On President Obama’s speech in Hawaii on the averted terrorist attack
It [Abdulmutallab's arrest] means we will learn absolutely nothing. The minute he gets a lawyer and his Miranda rights, it's over.
The question people have to ask themselves is: This guy, who tries to blow up an American airplane, who is a Nigerian, who is not an American, is captured — does he have the right to remain silent or do we have the right to interrogate him in order to find out who sent him, who equipped him, who armed him, and who trained him?
It is a question of whether we're serious about this as a war or whether it's a mere, as President Obama said, [case of an] isolated extremist. He is not an isolated extremist. Obviously he is connected to al-Qaeda. Obviously he was in Yemen. Obviously there is information he has.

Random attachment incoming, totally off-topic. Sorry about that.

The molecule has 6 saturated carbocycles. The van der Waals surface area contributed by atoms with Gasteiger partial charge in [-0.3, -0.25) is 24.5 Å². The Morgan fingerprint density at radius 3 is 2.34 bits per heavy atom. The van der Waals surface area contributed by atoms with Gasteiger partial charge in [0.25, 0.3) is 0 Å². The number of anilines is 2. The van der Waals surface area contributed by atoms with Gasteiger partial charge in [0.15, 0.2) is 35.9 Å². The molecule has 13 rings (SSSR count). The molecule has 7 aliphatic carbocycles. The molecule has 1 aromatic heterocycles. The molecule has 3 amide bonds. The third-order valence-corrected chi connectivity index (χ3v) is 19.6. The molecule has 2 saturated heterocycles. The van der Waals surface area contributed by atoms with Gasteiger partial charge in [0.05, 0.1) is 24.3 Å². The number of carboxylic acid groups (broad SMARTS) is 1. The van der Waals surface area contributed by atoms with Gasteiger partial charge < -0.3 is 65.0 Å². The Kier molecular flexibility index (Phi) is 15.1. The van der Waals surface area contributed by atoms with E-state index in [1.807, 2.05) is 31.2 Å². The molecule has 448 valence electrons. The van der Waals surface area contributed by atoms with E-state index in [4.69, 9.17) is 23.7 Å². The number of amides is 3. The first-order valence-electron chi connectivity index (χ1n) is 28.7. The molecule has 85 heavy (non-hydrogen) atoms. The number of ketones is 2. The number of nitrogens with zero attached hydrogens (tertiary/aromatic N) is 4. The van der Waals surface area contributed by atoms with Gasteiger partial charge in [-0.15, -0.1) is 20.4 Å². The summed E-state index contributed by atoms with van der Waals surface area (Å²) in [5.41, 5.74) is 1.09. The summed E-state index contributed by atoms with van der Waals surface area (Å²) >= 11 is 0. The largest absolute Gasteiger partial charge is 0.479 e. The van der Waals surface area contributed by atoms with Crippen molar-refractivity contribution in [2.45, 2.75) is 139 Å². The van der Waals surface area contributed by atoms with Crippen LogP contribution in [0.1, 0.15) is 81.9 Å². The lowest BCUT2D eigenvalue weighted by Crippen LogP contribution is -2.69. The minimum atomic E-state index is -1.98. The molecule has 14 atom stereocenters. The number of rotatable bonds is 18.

And the question is: Are we going to treat him the way that we're treating Khalid Sheik Mohammed with a trial and in this case a right to tell us nothing, or [do] what FDR did when the German saboteurs were captured in the United States and he ordered a secret military trial and they were executed. They had no rights.
This confusion ... starts at the top with the Obama administration. Remember, he [the president] declared at the beginning of his administration that there's no war on terror. They won't use the term.
Well, he may have called off the war on terror, but al-Qaeda has not.
Tuesday, December 29, 2009
Charles Krauthammer's Take on the Christmas Day Terrorist